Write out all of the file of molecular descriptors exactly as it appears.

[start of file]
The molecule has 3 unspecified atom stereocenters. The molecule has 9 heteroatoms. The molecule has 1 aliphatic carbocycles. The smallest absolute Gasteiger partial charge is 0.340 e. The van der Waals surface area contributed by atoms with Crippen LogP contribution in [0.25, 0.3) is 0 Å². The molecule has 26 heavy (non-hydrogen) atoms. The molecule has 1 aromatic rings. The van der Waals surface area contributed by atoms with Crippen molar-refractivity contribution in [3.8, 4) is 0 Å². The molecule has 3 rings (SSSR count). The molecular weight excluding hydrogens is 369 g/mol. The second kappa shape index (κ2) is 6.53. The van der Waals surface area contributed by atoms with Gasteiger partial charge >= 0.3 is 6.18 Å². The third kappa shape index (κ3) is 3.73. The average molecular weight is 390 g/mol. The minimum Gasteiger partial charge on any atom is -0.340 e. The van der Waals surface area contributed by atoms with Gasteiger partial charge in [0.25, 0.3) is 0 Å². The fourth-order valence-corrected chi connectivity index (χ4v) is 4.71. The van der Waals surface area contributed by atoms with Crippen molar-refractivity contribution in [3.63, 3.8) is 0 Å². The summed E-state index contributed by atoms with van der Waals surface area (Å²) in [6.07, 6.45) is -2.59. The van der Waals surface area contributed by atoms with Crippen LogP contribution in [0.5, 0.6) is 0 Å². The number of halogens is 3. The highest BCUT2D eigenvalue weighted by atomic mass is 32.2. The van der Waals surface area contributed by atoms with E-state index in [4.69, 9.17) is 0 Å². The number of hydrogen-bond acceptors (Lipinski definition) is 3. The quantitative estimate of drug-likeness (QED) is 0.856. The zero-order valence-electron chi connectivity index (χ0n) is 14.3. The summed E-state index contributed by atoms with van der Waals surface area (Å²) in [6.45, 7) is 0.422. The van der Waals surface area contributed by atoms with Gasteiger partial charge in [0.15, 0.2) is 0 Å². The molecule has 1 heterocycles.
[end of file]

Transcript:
The molecule has 3 unspecified atom stereocenters. The molecule has 9 heteroatoms. The molecule has 1 aliphatic carbocycles. The smallest absolute Gasteiger partial charge is 0.340 e. The van der Waals surface area contributed by atoms with Crippen LogP contribution in [0.25, 0.3) is 0 Å². The molecule has 26 heavy (non-hydrogen) atoms. The molecule has 1 aromatic rings. The van der Waals surface area contributed by atoms with Crippen molar-refractivity contribution in [3.8, 4) is 0 Å². The molecule has 3 rings (SSSR count). The molecular weight excluding hydrogens is 369 g/mol. The second kappa shape index (κ2) is 6.53. The van der Waals surface area contributed by atoms with Gasteiger partial charge >= 0.3 is 6.18 Å². The third kappa shape index (κ3) is 3.73. The average molecular weight is 390 g/mol. The minimum Gasteiger partial charge on any atom is -0.340 e. The van der Waals surface area contributed by atoms with Gasteiger partial charge in [0.25, 0.3) is 0 Å². The fourth-order valence-corrected chi connectivity index (χ4v) is 4.71. The van der Waals surface area contributed by atoms with Crippen molar-refractivity contribution in [3.63, 3.8) is 0 Å². The summed E-state index contributed by atoms with van der Waals surface area (Å²) in [6.07, 6.45) is -2.59. The van der Waals surface area contributed by atoms with Crippen LogP contribution in [0.5, 0.6) is 0 Å². The number of halogens is 3. The highest BCUT2D eigenvalue weighted by atomic mass is 32.2. The van der Waals surface area contributed by atoms with E-state index in [4.69, 9.17) is 0 Å². The number of hydrogen-bond acceptors (Lipinski definition) is 3. The quantitative estimate of drug-likeness (QED) is 0.856. The zero-order valence-electron chi connectivity index (χ0n) is 14.3. The summed E-state index contributed by atoms with van der Waals surface area (Å²) in [6.45, 7) is 0.422. The van der Waals surface area contributed by atoms with Gasteiger partial charge in [0.15, 0.2) is 0 Å². The molecule has 1 heterocycles.